There was also a somewhat surprising note that the NSCs have space, weight, and power for a mine detection system.
We have Bryant’s Maritime Consulting to thank for the link to this document.
Thanks for the update. It’s interesting to read about the issues they are experiencing and how they will be addressed. Some of them seem pretty unbelievable like the Gantry Crane not being designed for a salt water environment. Did they think these were going to operate exclusively in the Great Lakes? That is certainly a major bonehead decision.
I’m most surprised by the engine and generator issues. While I’m not familiar with the specifics, it’s not like these are new areas for the maritime industry. How many proven designs are out there for these two and why didn’t they use one? Or at least an improved version of one?
The engines are MTUs. A very reputable company, but there may be other issues in the way cooling water is piped to the engines. Is there enough? the way the intakes are mounted to the hull, do they ram water into the ship or do they perhaps create a low pressure area at high speeds that keep cooling water from reaching the engine or heat exchanger?
Of all the deficiencies, the gantry crane is the most absurd, and the one that should be investigated. Who the H signed off on installing machinery not intended to be used in a salt water environment on a vessel that is designed to operate in a salt water environment?
I guess this is what happens when a majority of the service no longer goes to sea.
So the Combat System fails… on a relatively new ship…. that knew it would be inspected. How likely is it to work when a no-notice real world event crops up?
No room for techs to access equipment? Can’t race in warm water? These seem like JV errors.
WRT to a mine detection capability, the NSC was supposed to have it from the get – go.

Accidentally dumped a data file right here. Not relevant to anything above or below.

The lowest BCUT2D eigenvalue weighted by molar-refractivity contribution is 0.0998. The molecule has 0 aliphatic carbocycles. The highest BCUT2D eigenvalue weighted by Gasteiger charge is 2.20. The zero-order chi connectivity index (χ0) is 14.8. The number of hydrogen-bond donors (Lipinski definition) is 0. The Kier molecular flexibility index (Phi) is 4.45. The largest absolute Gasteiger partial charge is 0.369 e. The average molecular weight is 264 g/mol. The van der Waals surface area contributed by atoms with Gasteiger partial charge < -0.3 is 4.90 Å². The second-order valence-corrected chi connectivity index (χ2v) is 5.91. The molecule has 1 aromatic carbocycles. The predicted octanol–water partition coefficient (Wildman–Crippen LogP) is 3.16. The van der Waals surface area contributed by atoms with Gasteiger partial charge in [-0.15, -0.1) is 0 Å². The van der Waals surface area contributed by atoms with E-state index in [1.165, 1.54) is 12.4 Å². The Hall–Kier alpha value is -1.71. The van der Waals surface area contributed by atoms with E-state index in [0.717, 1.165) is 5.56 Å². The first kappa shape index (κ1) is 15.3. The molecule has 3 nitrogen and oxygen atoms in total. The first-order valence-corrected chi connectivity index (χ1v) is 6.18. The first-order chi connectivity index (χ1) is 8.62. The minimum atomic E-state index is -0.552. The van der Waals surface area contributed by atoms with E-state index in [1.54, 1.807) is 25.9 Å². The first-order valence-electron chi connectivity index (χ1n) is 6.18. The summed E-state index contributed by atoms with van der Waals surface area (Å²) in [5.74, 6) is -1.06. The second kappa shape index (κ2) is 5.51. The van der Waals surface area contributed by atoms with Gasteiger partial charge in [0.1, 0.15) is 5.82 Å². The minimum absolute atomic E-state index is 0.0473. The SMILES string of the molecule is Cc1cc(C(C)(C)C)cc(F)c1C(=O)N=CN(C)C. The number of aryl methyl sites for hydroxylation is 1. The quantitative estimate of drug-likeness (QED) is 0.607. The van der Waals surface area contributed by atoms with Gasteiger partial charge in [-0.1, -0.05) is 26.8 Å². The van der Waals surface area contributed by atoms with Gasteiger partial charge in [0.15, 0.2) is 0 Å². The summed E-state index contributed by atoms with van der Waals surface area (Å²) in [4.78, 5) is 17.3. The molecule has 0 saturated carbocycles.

From the Coast Guard’s “Report to Congress on Revised Deepwater Implementation Plan 2005”, available at http://www.uscg.mil/acquisition/deepwater/congressional/assetdescriptions.pdf
” The NSC Anti-Terrorism/Force Protection suite will include underwater sonar that will allow the cutter to scan ports, approaches, facilities and high-value assets for underwater, minelike
devices and detect swimmers. ”
I note the phrase… will include. How is that coming?
This report is something that I think should not be. Was there any thought put into the design? The cutters certainly look to be very robust, but this report states problems that disconcerting. Do you think that the current Bertholf’ s under construction will be able to correct these concerns? Finally, did the Navy have any kind of similar concerns with the Burkes?
Don’t know about the Burkes, they have had the benefit of evolving over a very long time, the first one having been commissioned in 1991. Always better to have an evolving, constantly improving series.
The Navy is having problems with the LCS. Their testing programs are still on going. The mission modules still are not working or fully suitable. Two of the Freedom class have had apparently unrelated problems with their combining gearbox. They have had problems with their water jets as well and the Freedom class’s range is will below the design objective, which was really very modest.
The objectives set for the Bertolfs in terms of expected life was unusually high, but that is because we run ships forever. I think the problems with the engines may be related to the installation rather than the engines themselves. It may turn out that the fix i relatively simple.
I am hopeful that as long as it has taken to choose an OPC design, perhaps they will get it right.
A Military Times report on this. http://www.military.com/daily-news/2016/02/04/government-finds-all-kinds-problems-coast-guard-cutters.html